It will look for existing operating system installations.

In your case, it should find two of them, one on C:\Windows, the other one on some other drive letter \Windows.

NOTE that if it does not find ANY Windows installations, see BELOW below.

Type the number before a listed operating system installation, then press Enter.

You will then see .....Administrator Password:

Usually there is no Administrator password - just press Enter.

type: CHKDSK /R (whatever the drive letter is):

E.g. for a Windows installation on C:\Windows,
type: CHKDSK /R C: (press Enter)

That will take a while to run because it checks the entire partition designated by that drive letter for errors.

When it is finished, if there was / were errors found there will be line(s) saying that on the screen.

Type: exit (press Enter) to close the Recovery Console, which will also restart the computer.

Boot from the XP CD again, go to the Recovery Console, an choose the other Windows installation that you did not choose the first time, run CHKDSK /R on that partition's drive letter.

Type: exit (press Enter) to close the Recovery Console, which will also restart the computer.

DO NOT press a key to boot from the CD.

See if the Windows installations now work normally.


If the Recovery Console DOES NOT find ANY Windows installations, then you probably have a SATA hard drive.

If the mboard's bios Setup has the SATA controller(s) in SATA a.k.a. AHCI mode, then the files initially loaded from the XP CD cannot recognize SATA drives because there are no SATA controller drivers built into the CD.

The easiest way to get around that is....
If you change that setting in the mboard's bios so the SATA controllers are in an IDE compatible mode of some sort, then the files initially loaded from the XP CD WILL recognize SATA drives, as IDE compatible drives.

I / we probably cannot search the web and find what that setting is, because there is usually not enough info, or no info at all, to be found about what you actually see in a brand name bios version, but whatever that setting is, it's presently set to SATA or AHCI, it's changeable, and at least one other choice is an IDE compatible choice, Save bios settings.

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January 27, 2011 at 23:31:59
... leaving you in "Tubesandwires" capable hands

... "adez" ...noted your first post with "partition(3)"

... your #10 post now displays "partition(2)"

... and concerning Acer recovery there are a few things to alter and save while exiting the bios (as the links show) for it to even function!

Angel Decoy
... Posting is provided "AS IS" with no warranties

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February 6, 2011 at 10:53:22
it was "partition(2)" from the begining, just tpyed wrong number.

iv got the laptop to now boot now it keeps popping up with RUNDLL errors

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February 6, 2011 at 11:14:27
it actually says h-rundll-error-in-inetcplcpl.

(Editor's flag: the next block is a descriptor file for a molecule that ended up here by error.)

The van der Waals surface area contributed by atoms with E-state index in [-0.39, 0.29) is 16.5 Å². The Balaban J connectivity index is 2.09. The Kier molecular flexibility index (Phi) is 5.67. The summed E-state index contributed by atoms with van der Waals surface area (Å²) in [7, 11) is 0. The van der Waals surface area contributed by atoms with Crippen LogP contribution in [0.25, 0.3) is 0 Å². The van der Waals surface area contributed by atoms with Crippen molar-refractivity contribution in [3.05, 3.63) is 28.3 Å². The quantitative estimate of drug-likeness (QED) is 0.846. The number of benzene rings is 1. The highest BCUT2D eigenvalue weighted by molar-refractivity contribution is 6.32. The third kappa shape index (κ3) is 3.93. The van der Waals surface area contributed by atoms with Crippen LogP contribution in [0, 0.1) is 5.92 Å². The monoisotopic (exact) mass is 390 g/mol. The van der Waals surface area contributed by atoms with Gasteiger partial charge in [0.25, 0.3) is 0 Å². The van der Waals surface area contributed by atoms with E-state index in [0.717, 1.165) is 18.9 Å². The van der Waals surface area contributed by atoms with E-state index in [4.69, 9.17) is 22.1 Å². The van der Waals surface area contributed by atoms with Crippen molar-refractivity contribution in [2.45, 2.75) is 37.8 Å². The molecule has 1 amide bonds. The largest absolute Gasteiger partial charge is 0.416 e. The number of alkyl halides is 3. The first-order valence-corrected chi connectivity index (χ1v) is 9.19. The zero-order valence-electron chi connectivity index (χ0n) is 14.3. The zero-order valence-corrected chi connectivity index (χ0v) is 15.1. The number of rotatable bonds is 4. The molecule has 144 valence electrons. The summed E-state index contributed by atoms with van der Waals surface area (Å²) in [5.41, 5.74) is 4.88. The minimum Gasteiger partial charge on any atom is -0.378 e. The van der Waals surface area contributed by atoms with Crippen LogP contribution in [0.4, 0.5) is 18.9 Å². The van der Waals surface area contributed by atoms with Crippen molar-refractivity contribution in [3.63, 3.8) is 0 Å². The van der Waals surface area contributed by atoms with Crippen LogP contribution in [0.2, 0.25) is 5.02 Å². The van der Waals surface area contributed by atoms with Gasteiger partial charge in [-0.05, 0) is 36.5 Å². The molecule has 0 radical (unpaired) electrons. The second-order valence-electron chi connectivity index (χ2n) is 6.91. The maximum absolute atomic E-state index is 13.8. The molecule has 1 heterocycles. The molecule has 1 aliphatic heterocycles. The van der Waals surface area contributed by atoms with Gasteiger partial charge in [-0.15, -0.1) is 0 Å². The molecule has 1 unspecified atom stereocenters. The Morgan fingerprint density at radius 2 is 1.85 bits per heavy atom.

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February 6, 2011 at 14:14:28
PLEASE - when you quote an error, make sure you typed it correctly !

You can Edit any of your own posts on this web site, for a limited amount of time, except for the first one in a Topic thread after at least one response has appeared in the thread, by clicking on the icon that looks like a notepad at the top of your posts.

INETCPL.CPL , with a dot between the two CPLs, is the Internet Properties control panel.

There is a normally hidden backup copy of it on your hard drive, but the fact that it has an error probably indicates that data on your hard drive is corrupted !

If that's not the only rundll error you're seeing, that's even more likely !

A common thing that can happen with ram, even ram that worked fine previously, is the ram has, or has developed, a poor connection in it's slot(s).

See response 2 in this - try cleaning the contacts on the ram modules, and making sure the modules are properly seated:

For a laptop, or netbook, you must remove both its main battery and AC adapter before you do that.

For a brand name computer, see the Owner's or User's manual if you need to - how to remove or replace the ram is usually in that - it may already be in your installed programs. If you can't get into Windows, it may be on a disk that came with the computer, or you can go online and look at it or download it - it's in the downloads for your specific model.

Once you have done that, test the ram by booting the computer from a bootable disk with ram diagnostics on it.

If you want to try a memory diagnostic utility that takes a lot less time to run a full pass than memtest86 does, this one is pretty good - Microsoft's
Windows Memory Diagnostic:
Windows Memory Diagnostic is limited to testing only the first 4 gigabytes (GB) of RAM.
It can be toggled (press T) to do a standard or a more comprehensive set of tests - use the default 6 test one first - if it passes one pass of that, use the latter one. A few of the tests in the latter set are intentionally slower.
If you don't have a floppy drive, see the Quick Start Information at that Microsoft link for how to make a bootable CD of the Windows Memory Diagnostic (you need Windiag.iso - you don't necessarily need to use the program they mention to add it to the CD).

If your ram passes.....

Check your hard drive with the manufacturer's diagnostics.
See the latter part of response 1 in this:

If you don't have a floppy drive, you can get a CD image diagnostic utility from most hard drive manufacturer's web sites, but obviously you would need to make a burned CD, preferably a CD-R for best compatibility, on another computer if you need to.

Seagate's Seatools will test any brand of hard drive.
Do the long test.

If the hard drive itself tests okay, any data problems found can be fixed, one way or another.

If the hard drive itself tests okay.....

Do you have an XP CD for this computer ?
E.g. Dell, HP, and Compaq computers that had XP on them often came with a brand name supplied XP Re-installation CD, or similar, when they were new.

If you don't have that, do you have, or can you borrow, a regular OEM Microsoft XP CD of the same version - Home or Pro - as on the official Microsoft label that's on the outside of your computer case, probably on the bottom of it ?
A regular OEM Microsoft XP CD has "For distribution with a new PC only." printed on it, and it has the Microsoft holograms.